Arizona superintendent to use COVID relief for $40 million tutoring program – By Terry Tang, AP News

Arizona is channeling $40 million in federal COVID-19 relief funding toward tutoring students falling behind in school, the state superintendent said Tuesday.

Superintendent of Public Instruction Tom Horne announced at a news conference that free tutoring will be available for students who failed to pass proficiency tests in reading, writing and math.

The tutoring program, however, will be given on a first-come, first-served basis. Only students between first and eighth grades at public and charter schools will be eligible. Parents can request it through the Arizona Department of Education website.

“I have one obsession in life. My obsession is that we increase the proficiency levels of the students in the schools and that we help the teachers achieve that,” Horne said.


Mississippi is climbing the education rankings – By Jeremy Pittari, Magnolia Tribune

When people from outside the Magnolia State think about Mississippi, they may perceive it as the place where everything is ranked last in the United States.

Increasingly, that’s not the case any longer.

For the past decade, educators across the state have been putting in the work to create noticeable gains. Back in 2021, the last time nationwide rankings were released by Education Week as part of the organization’s Quality Counts report, Mississippi ranked 35th out of 50 states. A report for 2022 has not been issued as of press time.

The Quality Counts report focuses on pre-K to 12th grade school achievements along with adult success as it relates to socioeconomic factors.

That year, the report gave Mississippi a grade of C-, or a numerical grade of 70.8 out of a possible 100, enough to bring the state’s ranking in the report up to 35th. Mississippi was one of a handful of states to see a four point or more gain that year.

The Anne E. Casey Foundation gave Mississippi’s education system a total grade of 32nd.


CT will help paraeducators pay health care costs with $5M subsidy – By Dave Altimary, CT Mirror

State officials on Tuesday announced a one-time $5 million subsidy that will help thousands of paraeducators across the state pay health insurance bills this year that are not covered under local school district health plans.

Gov. Ned Lamont and Comptroller Sean Scanlon, along with legislators, union leaders and school officials held a press conference in the auditorium of the Sarah J. Rawson Elementary School in Hartford to discuss what the money will mean to more than 4,000 paraeducators across the state.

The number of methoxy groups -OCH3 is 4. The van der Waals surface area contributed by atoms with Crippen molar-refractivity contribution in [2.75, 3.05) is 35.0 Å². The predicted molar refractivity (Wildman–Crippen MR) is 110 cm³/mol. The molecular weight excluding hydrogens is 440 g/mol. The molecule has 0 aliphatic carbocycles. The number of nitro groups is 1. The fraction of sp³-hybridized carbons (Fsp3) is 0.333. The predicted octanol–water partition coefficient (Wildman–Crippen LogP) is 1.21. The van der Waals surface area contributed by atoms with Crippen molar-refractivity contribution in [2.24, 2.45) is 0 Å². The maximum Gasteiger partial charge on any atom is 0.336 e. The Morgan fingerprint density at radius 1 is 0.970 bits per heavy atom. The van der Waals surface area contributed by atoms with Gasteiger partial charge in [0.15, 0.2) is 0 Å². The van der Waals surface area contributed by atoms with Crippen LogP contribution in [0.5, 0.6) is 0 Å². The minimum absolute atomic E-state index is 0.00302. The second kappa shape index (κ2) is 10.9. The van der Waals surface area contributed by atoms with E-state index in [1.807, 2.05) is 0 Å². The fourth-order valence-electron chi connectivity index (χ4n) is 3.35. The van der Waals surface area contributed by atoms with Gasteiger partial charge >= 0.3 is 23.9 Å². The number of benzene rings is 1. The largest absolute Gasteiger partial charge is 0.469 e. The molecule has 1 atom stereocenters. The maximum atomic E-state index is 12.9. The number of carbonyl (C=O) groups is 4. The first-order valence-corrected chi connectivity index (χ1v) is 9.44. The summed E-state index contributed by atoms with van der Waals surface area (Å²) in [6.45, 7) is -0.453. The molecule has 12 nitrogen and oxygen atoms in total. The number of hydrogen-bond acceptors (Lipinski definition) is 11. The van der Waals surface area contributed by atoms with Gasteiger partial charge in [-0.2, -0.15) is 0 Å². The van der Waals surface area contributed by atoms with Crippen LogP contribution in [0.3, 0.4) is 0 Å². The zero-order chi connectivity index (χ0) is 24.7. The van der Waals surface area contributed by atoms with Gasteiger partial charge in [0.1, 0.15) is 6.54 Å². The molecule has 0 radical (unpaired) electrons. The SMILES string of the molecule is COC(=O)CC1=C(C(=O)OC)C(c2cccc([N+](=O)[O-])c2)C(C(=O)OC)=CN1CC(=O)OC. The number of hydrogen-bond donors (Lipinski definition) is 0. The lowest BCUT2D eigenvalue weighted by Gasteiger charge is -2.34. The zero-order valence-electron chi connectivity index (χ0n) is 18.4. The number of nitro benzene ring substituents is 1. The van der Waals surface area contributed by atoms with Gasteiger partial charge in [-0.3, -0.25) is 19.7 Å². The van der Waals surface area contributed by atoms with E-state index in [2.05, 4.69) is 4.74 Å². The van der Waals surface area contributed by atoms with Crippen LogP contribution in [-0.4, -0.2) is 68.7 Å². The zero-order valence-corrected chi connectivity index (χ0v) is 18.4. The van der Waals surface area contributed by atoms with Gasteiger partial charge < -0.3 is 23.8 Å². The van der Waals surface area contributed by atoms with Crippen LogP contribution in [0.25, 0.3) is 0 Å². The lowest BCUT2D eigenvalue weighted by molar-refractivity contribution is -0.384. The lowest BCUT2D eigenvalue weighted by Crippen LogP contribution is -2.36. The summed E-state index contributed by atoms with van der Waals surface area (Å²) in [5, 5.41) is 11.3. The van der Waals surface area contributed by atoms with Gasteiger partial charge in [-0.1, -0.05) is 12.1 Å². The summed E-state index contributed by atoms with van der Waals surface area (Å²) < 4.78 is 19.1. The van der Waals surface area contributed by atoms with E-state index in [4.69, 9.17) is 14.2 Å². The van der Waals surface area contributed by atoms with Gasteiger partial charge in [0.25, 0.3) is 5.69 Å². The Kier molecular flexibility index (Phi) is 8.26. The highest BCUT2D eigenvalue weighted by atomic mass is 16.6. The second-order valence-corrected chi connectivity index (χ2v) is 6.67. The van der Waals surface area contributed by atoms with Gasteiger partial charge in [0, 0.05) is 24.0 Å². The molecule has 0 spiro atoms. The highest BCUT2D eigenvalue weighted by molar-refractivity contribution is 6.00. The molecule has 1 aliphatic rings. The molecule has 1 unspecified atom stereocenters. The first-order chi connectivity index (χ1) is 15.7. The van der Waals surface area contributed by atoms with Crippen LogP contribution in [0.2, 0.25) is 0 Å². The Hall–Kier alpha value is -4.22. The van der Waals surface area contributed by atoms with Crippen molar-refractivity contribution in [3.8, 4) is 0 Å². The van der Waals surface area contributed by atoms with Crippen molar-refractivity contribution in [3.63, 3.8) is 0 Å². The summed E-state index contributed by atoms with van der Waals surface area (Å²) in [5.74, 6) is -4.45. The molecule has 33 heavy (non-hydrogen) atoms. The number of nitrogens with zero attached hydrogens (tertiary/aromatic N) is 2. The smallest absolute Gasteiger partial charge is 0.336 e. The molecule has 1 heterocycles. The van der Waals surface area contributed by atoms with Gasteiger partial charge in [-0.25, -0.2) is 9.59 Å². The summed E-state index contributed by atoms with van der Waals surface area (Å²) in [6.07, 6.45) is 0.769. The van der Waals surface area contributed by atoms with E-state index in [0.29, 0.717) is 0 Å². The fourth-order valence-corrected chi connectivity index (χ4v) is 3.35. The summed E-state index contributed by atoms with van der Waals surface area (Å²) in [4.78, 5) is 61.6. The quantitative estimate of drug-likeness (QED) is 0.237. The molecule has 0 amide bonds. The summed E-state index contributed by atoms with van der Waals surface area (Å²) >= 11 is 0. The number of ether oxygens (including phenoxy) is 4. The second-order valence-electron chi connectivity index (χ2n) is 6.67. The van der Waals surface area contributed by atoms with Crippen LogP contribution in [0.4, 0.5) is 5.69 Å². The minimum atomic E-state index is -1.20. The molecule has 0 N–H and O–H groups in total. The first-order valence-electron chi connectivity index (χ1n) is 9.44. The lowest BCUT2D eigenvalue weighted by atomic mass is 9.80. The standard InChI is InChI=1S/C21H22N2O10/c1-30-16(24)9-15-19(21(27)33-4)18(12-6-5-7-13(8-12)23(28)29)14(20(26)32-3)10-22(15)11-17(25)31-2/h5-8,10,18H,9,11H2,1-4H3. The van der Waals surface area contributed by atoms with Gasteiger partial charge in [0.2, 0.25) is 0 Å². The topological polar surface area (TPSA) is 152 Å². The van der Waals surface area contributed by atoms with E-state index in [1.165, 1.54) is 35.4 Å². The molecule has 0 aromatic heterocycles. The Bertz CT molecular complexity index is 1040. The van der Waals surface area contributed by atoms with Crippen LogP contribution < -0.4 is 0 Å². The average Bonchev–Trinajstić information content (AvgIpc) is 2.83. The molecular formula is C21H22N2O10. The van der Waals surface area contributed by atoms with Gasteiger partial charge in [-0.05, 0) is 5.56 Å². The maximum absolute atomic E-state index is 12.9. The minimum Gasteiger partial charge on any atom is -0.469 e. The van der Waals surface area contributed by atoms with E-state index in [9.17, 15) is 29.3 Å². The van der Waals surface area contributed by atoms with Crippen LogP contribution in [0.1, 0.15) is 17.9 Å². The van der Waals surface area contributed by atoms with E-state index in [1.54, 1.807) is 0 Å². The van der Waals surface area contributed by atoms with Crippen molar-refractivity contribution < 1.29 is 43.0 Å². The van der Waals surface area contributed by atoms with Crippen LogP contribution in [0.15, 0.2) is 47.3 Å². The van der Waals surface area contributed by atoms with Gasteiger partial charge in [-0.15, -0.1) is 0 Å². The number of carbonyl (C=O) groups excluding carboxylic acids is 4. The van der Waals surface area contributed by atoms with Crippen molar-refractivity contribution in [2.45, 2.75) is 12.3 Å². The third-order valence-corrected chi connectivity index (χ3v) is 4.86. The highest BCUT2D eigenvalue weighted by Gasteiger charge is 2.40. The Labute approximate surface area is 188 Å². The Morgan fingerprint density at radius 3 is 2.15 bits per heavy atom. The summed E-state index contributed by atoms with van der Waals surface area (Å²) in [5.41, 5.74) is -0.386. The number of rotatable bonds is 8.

The Paraeducator Healthcare Subsidy Program was created through negotiations between legislative leadership and labor unions during the 2023 legislative session and was included in the governor’s budget as a one-time financial boost to help chronically underpaid paraeducators cover insurance costs.

Paraeducators in Connecticut have an annual salary of about $27,000. School officials have said they have a hard time filling the positions or lose people when they find they can make more money in other fields.


Masks are back at some schools. How bad will COVID politics get? – My Matt Zalaznick, District Administrator

A Maryland elementary school’s mask mandate for a single class is setting off alarm bells—but the distress is more about COVID politics than the spread of infection.

KN95 masks were handed out and will be required for 10 days after at least three people at Rosemary Hills Elementary School in Montgomery County tested positive for COVID-19, WTOP reported. The decision, announced by the school’s principal on Tuesday, sparked anger online from far beyond the school community. The mini-mandate even drew the attention of Donald Trump Jr., who posted on X (formerly known as Twitter): “DO NOT COMPLY!!!”

While Rosemary Hills appears to be the only school mandating masks this week, other districts are urging students and staff to take precautions as COVID cases rise. Talladega City Schools in Alabama posted a flyer to its Facebook page last week, urging the use of masks. “Please note this is not a mask mandate, but a general encouragement to be more conscious of our health,” the district noted on its Facebook post.

A middle school in Alabama’s Sumter County School District has been asking people to mask up since earlier this summer. “Due to the slow rise of Covid cases in the area, students, employees, and visitors are asked to wear facial masks starting Tuesday, August 22, 2023,” Kinterbish Junior High School wrote on Facebook.

New York on Tuesday began making rapid COVID test kits and masks available to school districts and educational co-ops in the wake of rising hospitalizations in the state.